CARNIVAL - Matthew Monahan, Luigi Ontani, Zhao Gang
July 13 —September 09, 2017
Massimo De Carlo is pleased to present Carnival, an exhibition with works by artists Luigi Ontani (Grizzana Morandi, Italy, 1943), Zhao Gang (Beijing, China, 1961) and Matthew Monahan (Eureka, California, US, 1972). The three artists are known for practices that are extremely different from one another, yet all three encompass and explore the mythological and the fictional, decadence and futuristic optimism, the popular and the niche. Each artist, through different mediums, investigates the multi-facet perspectives and shades of the human being, both as a figure and as an existence, as faces and as masks.
Italian artist Luigi Ontani uses the self as the starting point of his research drawing inspiration from his own image and body and creating allegorical, biblical and folkloristic figures. Brightly tinted wooden sculptures representing devilish, carnivalesque creatures inspired by the artist frequent travels in Asia, are paired with the drawings that inspired them, highlighting the process of transforming paper into the three-dimensional.
Matthew Monahan’s golden sculpture masks are the result of violent and raw creation process, where the gesture is key and underlines the precision of human hands compared to machines. Each mask is composed like a metallic origami, the artist folds the sheets of metal, that appear weightless yet hefty, and that addresses the idea of figuration. The artist’s gesture of transforming materials into anthropomorphic shapes introducing a dynamic narrative that questions classicism, industrialism and futurism.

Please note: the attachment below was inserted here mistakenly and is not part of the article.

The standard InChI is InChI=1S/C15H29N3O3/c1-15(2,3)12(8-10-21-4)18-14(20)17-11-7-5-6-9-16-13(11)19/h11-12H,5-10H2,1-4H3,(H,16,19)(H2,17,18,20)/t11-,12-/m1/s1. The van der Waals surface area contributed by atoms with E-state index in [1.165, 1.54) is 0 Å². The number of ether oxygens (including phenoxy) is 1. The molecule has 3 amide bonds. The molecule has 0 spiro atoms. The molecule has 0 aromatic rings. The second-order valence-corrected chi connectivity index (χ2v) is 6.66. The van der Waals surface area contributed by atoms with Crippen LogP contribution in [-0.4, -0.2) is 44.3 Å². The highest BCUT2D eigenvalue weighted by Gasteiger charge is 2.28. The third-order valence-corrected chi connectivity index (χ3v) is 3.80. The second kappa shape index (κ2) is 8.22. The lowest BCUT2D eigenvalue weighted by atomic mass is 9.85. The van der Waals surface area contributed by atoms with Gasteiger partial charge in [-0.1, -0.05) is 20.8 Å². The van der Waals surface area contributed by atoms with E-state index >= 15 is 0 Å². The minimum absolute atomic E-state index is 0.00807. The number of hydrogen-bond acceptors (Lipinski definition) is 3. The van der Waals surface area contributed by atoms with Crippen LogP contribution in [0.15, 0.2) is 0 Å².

Chinese painter Zhao Gang presents a series of eerie and colourfulcanvases, where each character portrayed has his or hers face concealed by a mask. In between Western and Eastern traditions, each painting recounts a tale of identity anxiety. The simbology and meaning of the mask, and its powers, is explored encompassing Chinese tradition and Western classicism through the traditional medium of painting.
The exhibition evolves through an array of concealments and faces, bodies and shaper that are charged with rhetoric and a multiplicity of meanings. Luigi Ontani trades his image with the appropriation of different and exotic character types and roles, creating enticing sculptural works, while Zhao Gang infuses traditional Chinese compositions and imagery to produce an uncanny series of portraits. Matthew Monahan, through the evocation of the classical, creates contemporary creatures made of aluminium and gold leaves, embodying the cold aesthetic of technology and the nostalgia of mythology.
Carnival is an exhibition that challenges our perception of ourselves, asking us to reveal and confront the various masks we use to adapt to different situations, how flexible are we? How many different versions of us exist?